Wreaths to make for Anzac Day or a commemorative event
Making wreaths is a lovely way to involve children in a local ceremony or personal commemoration. You can make a wreath on Anzac Day, Remembrance Day and other important days. We do this to recognise and remember the service and sacrifice of our veterans and serving personnel.
Making a commemorative wreath
You may like to make your own wreath for a ceremony or a personal commemoration at home. You can download these instructions as part of our Anzac Day Kitbag.
What you'll need
- Wreath shaped polystyrene (chaplet or ring)
- Leaves of laurel, camellia or 'Little Gem' magnolia (or paper leaves)
- Green wreath wrap or ribbon
- Purple ribbon
- Artificial red poppies
- Sprigs of rosemary
- Black pen
What to do
- Cover the base shape with wreath wrap or ribbon and secure it with glue.
- Add the leaves in layers, starting from the top, with the pointy ends of the leaves pointing upwards (all in the same direction).
- Add the three poppies in a small cluster at the bottom of the wreath.
- Add the sprig of rosemary.
- Place the purple ribbon on the wreath; it should start high on the left side of the wreath and finish low on the right side (this symbolises the sun rising in the east and setting in the west).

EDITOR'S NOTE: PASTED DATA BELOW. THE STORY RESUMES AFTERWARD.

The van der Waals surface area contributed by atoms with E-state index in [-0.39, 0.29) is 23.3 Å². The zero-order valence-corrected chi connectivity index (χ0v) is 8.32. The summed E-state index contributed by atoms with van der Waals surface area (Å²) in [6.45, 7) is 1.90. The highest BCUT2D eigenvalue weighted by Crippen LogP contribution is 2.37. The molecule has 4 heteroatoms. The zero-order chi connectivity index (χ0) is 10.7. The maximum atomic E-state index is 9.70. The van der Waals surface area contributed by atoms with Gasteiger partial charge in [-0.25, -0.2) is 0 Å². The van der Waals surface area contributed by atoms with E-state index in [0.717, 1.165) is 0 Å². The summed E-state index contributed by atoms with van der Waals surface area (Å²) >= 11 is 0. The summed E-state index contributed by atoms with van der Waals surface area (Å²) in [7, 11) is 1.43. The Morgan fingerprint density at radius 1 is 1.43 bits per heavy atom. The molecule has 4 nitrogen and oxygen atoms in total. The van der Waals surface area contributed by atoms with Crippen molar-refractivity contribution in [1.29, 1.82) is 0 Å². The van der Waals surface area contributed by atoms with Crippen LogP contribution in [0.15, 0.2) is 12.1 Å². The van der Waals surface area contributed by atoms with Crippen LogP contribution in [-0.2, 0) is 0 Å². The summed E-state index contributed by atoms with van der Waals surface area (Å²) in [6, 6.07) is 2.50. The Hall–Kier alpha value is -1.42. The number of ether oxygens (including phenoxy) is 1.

- Add a small card with the words 'We will remember them' or 'Lest we forget'.
In a professionally made remembrance wreath, florists often use:
- laurel for glory and victory
- rosemary for remembrance
- the colour purple for mourning, spirituality and ceremony
- red poppies for the sacrifice of shed blood (usually one poppy for each of the armed services: navy, army, air force).
- Gather flowers that are native to your local region to decorate the wreath.
- For something a little different, make a rosemary wreath with branches of rosemary and gum nuts.
- Make a hand wreath of green cardboard hand shapes traced from the members of your class or family.
Why we lay wreaths
Since World War I, wreaths have been laid at memorials to remember those Australians who died in service during wars, conflicts and peacekeeping operations. It's a tradition that can be traced back to Greek mythology.
On Anzac Day (25 April), we often call them 'Anzac wreaths'.
Wreaths are commonly circular in shape. Sometimes a wreath may be shaped like a teardrop, called a 'chaplet'. This shape signifies the tears that we shed in grief.
The poppy flower, commonly associated with Remembrance Day (11 November), has become a common addition to wreaths on Anzac Day.
Learn about the wreaths as a symbol of commemoration.